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Early Georgian Furniture

The beginning of mahogany—Architectural influence—Decorated—Lion and mask period—The cabochon-and-leaf period—The furniture of the period.

IT is very difficult to draw a hard and fast line between styles of furniture which overlap, and although there have been times when a change of sovereign produced an immediate difference in art and commerce, like those periods which followed immediately after the restoration of the Stuarts, and the accession of William and Mary, bringing with them Dutch influence, there have been other occasions when trade and commerce have gone on without interruption. One of these periods across which we draw an imaginary line is the accession of George I. on the death of Queen Anne. George was the first sovereign of the House of Hanover, but his German connections did not in any way affect the English cabinet-making trade, which at that time was passing through a slow and steady process of progress and development.



The chairs of walnut which continued to be made during the first years of the new King's reign were of what has been termed the Decorative Queen Anne Period ; that is to say, the decorative ornament and upholstery of the end of the Queen's reign was continued throughout the Age of Walnut, as represented by the furniture made at the commencement of the reign of the House of Hanover. Some very beautiful armchairs and decorative settees and double chairs were made, and many exceptional pieces in the collections of connoisseurs show indications of the coming change. Already the carver's art was being applied, and the wood-carver was, as it were, waiting for the newer material which was destined to have such a far-reaching effect upon the English cabinet-making trade.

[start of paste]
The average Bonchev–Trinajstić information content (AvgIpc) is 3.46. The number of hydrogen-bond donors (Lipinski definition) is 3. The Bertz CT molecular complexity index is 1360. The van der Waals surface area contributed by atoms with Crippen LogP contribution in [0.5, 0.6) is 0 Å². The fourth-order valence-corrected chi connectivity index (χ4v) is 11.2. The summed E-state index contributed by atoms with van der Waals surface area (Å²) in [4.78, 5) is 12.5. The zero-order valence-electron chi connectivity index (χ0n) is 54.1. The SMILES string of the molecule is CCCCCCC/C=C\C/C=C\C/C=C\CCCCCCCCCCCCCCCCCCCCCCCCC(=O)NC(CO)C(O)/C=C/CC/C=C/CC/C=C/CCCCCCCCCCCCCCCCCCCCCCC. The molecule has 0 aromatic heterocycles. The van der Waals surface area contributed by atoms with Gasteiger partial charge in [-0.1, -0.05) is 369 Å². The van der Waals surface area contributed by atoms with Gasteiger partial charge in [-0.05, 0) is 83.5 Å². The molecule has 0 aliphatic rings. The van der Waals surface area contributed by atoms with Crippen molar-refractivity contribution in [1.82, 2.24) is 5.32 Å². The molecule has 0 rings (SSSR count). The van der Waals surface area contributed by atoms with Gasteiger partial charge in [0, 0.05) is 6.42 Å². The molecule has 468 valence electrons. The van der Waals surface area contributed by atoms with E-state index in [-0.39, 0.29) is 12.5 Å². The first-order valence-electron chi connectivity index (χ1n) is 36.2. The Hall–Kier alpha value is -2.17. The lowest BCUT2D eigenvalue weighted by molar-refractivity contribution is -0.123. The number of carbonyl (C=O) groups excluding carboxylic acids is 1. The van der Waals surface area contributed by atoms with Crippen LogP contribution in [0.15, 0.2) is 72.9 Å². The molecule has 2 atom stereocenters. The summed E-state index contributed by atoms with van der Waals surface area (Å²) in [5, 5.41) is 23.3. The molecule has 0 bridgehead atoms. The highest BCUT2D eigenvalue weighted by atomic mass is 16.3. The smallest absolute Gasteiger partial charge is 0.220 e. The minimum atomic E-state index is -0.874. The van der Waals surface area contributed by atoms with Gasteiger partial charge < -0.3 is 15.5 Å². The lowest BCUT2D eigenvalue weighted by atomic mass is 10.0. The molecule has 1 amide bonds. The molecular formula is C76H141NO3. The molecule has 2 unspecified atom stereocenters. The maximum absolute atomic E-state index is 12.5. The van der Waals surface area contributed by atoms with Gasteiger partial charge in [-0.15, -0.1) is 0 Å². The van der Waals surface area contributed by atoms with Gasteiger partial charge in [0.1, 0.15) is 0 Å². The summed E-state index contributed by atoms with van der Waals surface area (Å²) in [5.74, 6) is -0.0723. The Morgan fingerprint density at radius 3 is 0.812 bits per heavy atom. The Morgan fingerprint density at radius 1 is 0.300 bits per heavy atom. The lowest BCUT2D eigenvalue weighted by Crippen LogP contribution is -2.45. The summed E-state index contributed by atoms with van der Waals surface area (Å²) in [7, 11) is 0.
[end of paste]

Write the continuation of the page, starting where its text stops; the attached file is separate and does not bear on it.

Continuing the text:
It is said that the accession of George I. marks an important departure in that during the sixteenth and seventeenth centuries and in the eighteenth century, until the death of Queen Anne, royal favour had been the chief factor in promoting change and setting the fashion. George I. cared little about English society or English trade, and by no stretch of imagination can the early Georges, even by their most enthusiastic admirers, be regarded as patrons of art. The time had come when the artist and the trader were to set the pace, and it is a noticeable thing that from the commencement of the reign of George I. fashion changed, and even took its distinctive characteristic names from craftsmanship and designers and not from royal patrons. We speak readily of the style of Queen Anne, but when describing subsequent styles we use the generic term of " Georgian " as indicating the era or period, but certainly not as covering any definite style, for thenceforth such names as those of Adam, Chippendale, Hepplewhite, and Sheraton were to be descriptive of the style of the age.

( Originally Published Early 1900's )



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